Facing and embracing the truth about ourselves is hard. But when we do, we can become incredibly empowered. The truth truly does have power to set us free. And it can wrest us from the shackles hindering our spiritual and character growth.
Unconscious denial is nature’s defense against unbearable pain. But some denial is tactical – a way to be irresponsible while not looking so bad. To have reverence for the truth and for human dignity, each type must be confronted differently.
Revering truth is crucial to character. To have healthy intimate relationships, we have to be honest and sincere with others. And to be psychologically and spiritually healthy, we have to be honest with ourselves.
Fighting is an integral part of life. But how we fight matters. Fighting fairly, with principal, and constructively, with care not to needlessly injure is what decent character is all about.
Many folks these days have narcissistic features in their character. However, that doesn’t necessarily make them a narcissistic personality. Nor does it necessarily mean they have a personality or character disorder. It helps to understand the vast spectrum of narcissism.
Covert aggressors use manipulation tactics to get their way. They fight in subtle and underhanded ways. And they know how to look good without being good.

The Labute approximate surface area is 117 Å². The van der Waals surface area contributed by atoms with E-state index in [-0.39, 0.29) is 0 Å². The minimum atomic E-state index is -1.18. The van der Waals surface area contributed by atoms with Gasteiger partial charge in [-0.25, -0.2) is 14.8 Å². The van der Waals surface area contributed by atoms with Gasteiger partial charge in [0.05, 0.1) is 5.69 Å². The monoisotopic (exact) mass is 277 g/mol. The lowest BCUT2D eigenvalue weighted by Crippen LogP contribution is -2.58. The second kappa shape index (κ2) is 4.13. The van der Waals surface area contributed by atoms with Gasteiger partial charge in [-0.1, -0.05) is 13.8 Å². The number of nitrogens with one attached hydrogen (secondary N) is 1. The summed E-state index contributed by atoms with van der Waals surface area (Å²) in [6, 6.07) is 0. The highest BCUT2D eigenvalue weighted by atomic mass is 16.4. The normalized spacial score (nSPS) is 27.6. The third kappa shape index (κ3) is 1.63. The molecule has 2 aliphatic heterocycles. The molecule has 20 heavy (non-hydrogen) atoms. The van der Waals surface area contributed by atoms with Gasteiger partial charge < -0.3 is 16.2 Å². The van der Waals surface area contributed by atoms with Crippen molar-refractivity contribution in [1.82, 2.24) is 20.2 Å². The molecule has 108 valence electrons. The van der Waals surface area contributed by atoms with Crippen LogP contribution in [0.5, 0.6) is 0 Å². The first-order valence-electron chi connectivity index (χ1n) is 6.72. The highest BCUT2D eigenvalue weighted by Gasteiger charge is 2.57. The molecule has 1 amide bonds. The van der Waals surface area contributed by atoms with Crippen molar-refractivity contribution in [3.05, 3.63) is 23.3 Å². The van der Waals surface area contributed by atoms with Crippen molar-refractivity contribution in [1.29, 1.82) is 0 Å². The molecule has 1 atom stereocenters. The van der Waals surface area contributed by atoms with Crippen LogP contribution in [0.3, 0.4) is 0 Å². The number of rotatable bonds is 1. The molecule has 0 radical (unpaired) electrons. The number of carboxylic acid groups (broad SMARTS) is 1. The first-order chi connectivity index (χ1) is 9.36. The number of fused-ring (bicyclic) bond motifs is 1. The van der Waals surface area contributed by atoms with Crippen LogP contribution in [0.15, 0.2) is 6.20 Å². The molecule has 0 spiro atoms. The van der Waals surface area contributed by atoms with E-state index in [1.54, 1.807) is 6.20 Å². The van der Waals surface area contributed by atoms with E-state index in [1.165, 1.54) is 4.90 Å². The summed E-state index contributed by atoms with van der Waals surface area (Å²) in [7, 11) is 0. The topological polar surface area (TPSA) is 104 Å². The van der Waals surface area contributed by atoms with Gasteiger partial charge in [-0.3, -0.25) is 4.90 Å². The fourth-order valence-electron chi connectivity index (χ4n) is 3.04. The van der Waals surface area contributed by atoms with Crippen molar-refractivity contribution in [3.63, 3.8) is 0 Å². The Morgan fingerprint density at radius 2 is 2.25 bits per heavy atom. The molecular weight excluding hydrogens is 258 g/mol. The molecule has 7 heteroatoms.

A person who’s been converted doesn’t relate the way they used to. Their whole manner of seeing and doing is different. It’s an observable change. And one that’s consistent over time.
To be of sound character, we must be more than just morally good. We have to be intimately connected to the source of good. Spiritually awakened, we see things differently and are moved to conduct our lives differently.
These days we have all kinds of ways to explain people’s dysfunction. And while there are indeed times when a perfectly healthy person’s biochemistry suddenly and for no apparent reason goes kaflooey, and cases where unpredictable tragedy so traumatizes that it temporarily impairs even the most well-adjusted person, more often, a person’s character not only predisposes the problems they experience in life but also exacerbates those problems when they occur.
Character matters more than ever in our age of widespread narcissism – a culture of entitlement, relativism, and permissiveness that has kept too many from outgrowing their infantile egocentricity and developing the character necessary to be socially responsible.